London: FIFA investigator Michael Garcia will submit his report into alleged corruption regarding the bidding process and controversial awarding of the 2018 and 2022 World Cups to Russia and Qatar two weeks after the upcoming spectacle in Brazil.
Garcia's team "intends" to complete the two-year investigation, for which he spent millions of dollars travelling the world to interview those involved in the race to host the 2018 and 2022 tournaments and investigate allegations of bribery and corruption, by June 9.
"After months of interviewing witnesses and gathering materials, we intend to complete that phase of our investigation by June 9, 2014, and to submit a report to the Adjudicatory Chamber approximately six weeks thereafter.
The report will consider all evidence potentially related to the bidding process, including evidence collected from prior investigations," a statement from Garcia's New York office said. The statement was also signed by Cornel Borbely, deputy chairman of the investigatory chamber.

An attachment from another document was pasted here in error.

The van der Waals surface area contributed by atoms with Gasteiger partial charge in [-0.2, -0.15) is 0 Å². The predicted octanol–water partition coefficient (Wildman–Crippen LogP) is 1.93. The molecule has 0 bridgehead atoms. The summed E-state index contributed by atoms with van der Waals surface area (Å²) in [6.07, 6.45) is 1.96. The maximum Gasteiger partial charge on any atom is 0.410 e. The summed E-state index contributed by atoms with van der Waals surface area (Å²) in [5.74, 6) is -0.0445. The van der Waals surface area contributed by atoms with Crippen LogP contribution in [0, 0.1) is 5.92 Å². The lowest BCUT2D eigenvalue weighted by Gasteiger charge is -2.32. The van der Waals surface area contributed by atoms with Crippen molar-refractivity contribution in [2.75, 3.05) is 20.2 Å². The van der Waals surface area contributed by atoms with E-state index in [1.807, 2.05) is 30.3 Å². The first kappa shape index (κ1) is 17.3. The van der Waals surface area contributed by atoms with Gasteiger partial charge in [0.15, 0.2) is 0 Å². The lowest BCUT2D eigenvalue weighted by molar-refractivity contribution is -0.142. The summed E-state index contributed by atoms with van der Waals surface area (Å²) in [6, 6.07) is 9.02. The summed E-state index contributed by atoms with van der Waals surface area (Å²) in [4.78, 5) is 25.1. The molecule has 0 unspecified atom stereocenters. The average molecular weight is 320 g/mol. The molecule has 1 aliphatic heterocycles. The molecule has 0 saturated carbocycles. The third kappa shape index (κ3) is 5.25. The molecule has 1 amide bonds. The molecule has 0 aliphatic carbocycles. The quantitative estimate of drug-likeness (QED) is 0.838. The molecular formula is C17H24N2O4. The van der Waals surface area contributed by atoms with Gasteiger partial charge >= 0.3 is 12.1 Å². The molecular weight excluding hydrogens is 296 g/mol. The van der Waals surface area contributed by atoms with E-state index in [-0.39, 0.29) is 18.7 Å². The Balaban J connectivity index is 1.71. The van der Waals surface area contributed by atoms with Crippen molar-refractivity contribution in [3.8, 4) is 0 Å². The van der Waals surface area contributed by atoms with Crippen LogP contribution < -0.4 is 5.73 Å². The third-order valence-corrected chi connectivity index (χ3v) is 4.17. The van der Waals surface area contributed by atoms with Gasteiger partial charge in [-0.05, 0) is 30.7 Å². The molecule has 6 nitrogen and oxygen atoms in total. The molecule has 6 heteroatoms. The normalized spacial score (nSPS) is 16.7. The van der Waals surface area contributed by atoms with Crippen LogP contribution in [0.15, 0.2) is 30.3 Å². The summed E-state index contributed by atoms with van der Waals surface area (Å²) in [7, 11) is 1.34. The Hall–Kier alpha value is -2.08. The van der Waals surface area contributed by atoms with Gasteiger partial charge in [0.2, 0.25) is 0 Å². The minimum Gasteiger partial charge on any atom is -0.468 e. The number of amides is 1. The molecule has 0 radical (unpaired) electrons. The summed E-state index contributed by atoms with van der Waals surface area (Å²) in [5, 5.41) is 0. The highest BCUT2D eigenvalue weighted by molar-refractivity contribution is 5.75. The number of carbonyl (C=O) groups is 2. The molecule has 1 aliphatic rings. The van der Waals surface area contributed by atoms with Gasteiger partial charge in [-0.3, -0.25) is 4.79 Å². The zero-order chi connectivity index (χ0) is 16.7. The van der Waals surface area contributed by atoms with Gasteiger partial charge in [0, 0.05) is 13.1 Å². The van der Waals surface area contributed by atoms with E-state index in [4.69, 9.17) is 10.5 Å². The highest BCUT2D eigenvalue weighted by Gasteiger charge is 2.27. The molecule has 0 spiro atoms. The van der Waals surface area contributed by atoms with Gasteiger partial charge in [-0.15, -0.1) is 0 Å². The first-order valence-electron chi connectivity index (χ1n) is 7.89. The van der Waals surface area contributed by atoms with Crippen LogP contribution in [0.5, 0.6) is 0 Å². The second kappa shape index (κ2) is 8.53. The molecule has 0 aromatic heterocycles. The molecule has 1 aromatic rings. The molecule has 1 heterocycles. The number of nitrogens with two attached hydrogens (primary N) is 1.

Garcia was in Oman yesterday to meet members of the Qatar bid committee in one of the last steps of his inquiry which also involved interviewing all continuing members from the FIFA executive committee in 2010.
Garcia's report will be sent to Hans-Joachim Eckert, the German judge who heads FIFA's independent adjudicatory chamber. Eckert will study the report, review whatever recommendations it contains and then issue his own verdict.
Qatar has faced calls to be stripped of the 2022 World Cup in the wake of fresh allegations that former Asian Football Confederation president Mohammad Bin Hammam used USD 5 million to not only buy goodwill for his tilt at the FIFA presidency but to aid the 2022 bid.
The controversial World Cup host votes took place on December 2, 2010. The FIFA executive committee awarded Russia the 2018 finals and Qatar the 2022 tournament.